February 7, 1542 marks an important point in the surprisingly complex legal case against Catherine Howard: the passage of the Bill of Attainder that declared Catherine Howard and Jane Rochford guilty of treason and all their properties forfeit. The Bill was more than a simple attainder: it also made it treason for a woman with an unchaste reputation to marry the King, and for any third person who knew of such unchastity to conceal it. It further made it treason for a queen to commit adultery, and for anyone to incite someone to have “carnal knowledge” of the queen. The Bill was introduced into Parliament on January 21 – but took two weeks to pass. Even then, February 7 did not establish the final sentence: the Bill lingered for another three days. The Council finally “signed” it on February 10 by writing “Le Roy le veut” (the King wills it) at the top and attaching the Great Seal.
Some argue that this Bill necessary for a case against Catherine – that otherwise, she logically should have followed Francis Dereham and Thomas Culpeper to the block back in December. But by Tudor standards, Catherine was precontracted to Dereham (though she vehemently denied this) and therefore could not have committed adultery since she had never been lawfully married to the King. Others believe that the attainder process was just a simple case of avoiding a sensational trial that would expose the King to even more embarrassment than he had already suffered.
(Interestingly, Chapuys reports that the King, “immediately after Parliament had pronounced sentence, wishing to proceed with all moderation and justice in the Queen’s case, had sent to her certain privy councillors and members of Parliament to propose that she should, if she wished, defend her own case in that assembly. This the Queen refused, submitting herself entirely to the King’s commiseration and will, all the time admitting and owning that she deserved death.”)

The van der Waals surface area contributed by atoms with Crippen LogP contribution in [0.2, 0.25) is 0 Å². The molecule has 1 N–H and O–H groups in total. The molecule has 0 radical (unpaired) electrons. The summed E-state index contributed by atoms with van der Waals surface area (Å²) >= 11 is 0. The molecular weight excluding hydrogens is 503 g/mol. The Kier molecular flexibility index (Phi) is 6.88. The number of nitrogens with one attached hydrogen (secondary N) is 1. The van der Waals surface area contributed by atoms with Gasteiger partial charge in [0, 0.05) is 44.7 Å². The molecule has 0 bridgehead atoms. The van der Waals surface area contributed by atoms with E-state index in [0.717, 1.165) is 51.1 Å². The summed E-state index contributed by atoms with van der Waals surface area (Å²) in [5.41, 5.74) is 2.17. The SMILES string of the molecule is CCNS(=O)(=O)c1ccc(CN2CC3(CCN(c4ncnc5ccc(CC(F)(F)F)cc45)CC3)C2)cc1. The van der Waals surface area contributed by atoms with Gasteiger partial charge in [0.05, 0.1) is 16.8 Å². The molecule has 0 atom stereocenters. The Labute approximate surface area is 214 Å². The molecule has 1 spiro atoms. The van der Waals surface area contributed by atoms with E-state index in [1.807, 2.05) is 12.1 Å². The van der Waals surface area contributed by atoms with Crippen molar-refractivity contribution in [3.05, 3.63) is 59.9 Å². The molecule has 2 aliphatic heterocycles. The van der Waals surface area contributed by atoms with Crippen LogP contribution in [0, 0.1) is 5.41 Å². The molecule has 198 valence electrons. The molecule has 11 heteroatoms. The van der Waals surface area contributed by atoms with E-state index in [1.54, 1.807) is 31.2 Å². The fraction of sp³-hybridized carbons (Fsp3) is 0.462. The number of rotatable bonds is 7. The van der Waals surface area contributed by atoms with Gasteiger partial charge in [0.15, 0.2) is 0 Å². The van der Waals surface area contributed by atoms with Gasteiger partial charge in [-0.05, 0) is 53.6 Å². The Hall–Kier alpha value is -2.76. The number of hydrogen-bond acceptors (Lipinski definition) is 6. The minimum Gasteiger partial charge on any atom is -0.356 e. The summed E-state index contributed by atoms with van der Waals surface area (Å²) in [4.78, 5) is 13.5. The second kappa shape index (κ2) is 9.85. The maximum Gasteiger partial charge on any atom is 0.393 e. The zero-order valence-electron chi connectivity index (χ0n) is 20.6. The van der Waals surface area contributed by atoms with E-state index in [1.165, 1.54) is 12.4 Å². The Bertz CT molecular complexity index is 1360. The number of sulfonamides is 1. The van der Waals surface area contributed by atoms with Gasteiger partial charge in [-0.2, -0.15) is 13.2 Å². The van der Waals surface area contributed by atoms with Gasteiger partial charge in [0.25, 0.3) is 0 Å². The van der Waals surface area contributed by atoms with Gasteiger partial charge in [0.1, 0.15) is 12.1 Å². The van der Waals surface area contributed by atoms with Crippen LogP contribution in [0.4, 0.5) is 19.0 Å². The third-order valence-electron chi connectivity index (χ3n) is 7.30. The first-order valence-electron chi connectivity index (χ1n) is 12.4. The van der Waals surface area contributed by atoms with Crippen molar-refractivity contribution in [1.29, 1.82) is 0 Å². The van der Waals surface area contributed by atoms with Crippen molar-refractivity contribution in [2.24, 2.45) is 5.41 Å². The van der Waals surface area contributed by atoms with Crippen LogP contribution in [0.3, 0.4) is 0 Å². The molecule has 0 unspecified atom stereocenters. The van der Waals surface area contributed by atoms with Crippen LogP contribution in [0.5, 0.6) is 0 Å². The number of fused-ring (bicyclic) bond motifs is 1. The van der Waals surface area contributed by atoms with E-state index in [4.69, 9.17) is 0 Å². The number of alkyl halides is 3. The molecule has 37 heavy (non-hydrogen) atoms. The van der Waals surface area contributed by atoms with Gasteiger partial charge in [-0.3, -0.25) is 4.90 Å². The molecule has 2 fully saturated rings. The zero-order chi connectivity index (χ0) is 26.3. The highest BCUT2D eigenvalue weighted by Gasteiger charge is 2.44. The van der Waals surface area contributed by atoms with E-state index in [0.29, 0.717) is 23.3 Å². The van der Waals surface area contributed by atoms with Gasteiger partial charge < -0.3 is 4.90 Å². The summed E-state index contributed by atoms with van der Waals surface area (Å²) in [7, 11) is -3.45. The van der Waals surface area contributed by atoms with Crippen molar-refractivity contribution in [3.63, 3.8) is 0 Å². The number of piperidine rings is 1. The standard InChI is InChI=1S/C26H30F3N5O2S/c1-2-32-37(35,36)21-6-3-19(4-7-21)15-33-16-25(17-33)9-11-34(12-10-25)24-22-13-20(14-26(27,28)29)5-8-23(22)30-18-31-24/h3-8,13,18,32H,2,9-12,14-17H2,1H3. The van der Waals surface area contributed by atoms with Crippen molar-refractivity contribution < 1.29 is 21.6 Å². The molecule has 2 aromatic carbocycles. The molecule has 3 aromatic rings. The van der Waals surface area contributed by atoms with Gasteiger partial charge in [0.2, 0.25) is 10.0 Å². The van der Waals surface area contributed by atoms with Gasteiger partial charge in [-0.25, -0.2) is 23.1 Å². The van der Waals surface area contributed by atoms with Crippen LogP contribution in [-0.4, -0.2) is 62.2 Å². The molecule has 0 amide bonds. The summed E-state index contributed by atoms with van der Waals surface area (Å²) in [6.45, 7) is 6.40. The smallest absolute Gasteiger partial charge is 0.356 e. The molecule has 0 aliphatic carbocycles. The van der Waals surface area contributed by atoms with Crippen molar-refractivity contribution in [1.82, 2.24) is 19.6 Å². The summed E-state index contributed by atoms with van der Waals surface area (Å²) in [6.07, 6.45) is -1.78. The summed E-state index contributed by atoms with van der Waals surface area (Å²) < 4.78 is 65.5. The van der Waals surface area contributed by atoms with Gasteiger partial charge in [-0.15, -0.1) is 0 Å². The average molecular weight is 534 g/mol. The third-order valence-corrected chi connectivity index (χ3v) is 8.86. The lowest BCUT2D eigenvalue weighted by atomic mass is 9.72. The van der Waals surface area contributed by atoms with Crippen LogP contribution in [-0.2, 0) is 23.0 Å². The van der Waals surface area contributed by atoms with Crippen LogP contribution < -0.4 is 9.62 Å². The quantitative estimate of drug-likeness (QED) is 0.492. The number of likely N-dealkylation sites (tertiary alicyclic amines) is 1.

For Jane Rochford, her attempts to throw Catherine under the bus were in vain – her fate was sealed by Catherine’s own letter to Culpeper. “Come to me when my Lady Rochford be here, for then I shall be best at leisure to be at your commandment….” Upon Jane’s arrest, she is said to have undergone a nervous breakdown – which many people refused to believe was real but rather a ploy to escape a trial and death sentence. Henry apparently didn’t care: he implemented a law which would allow the execution of the insane for high treason. When Jane learned of this, she recovered.
The two women were executed on February 13 at Tower Green, the same spot where Catherine’s cousin and Jane’s sister-in-law, Anne Boleyn, had been beheaded in 1536.
FOR FURTHER READING:
Calendar of State Papers, Spain, 6(1), 232 contains Chapuys’ description of the events
* * *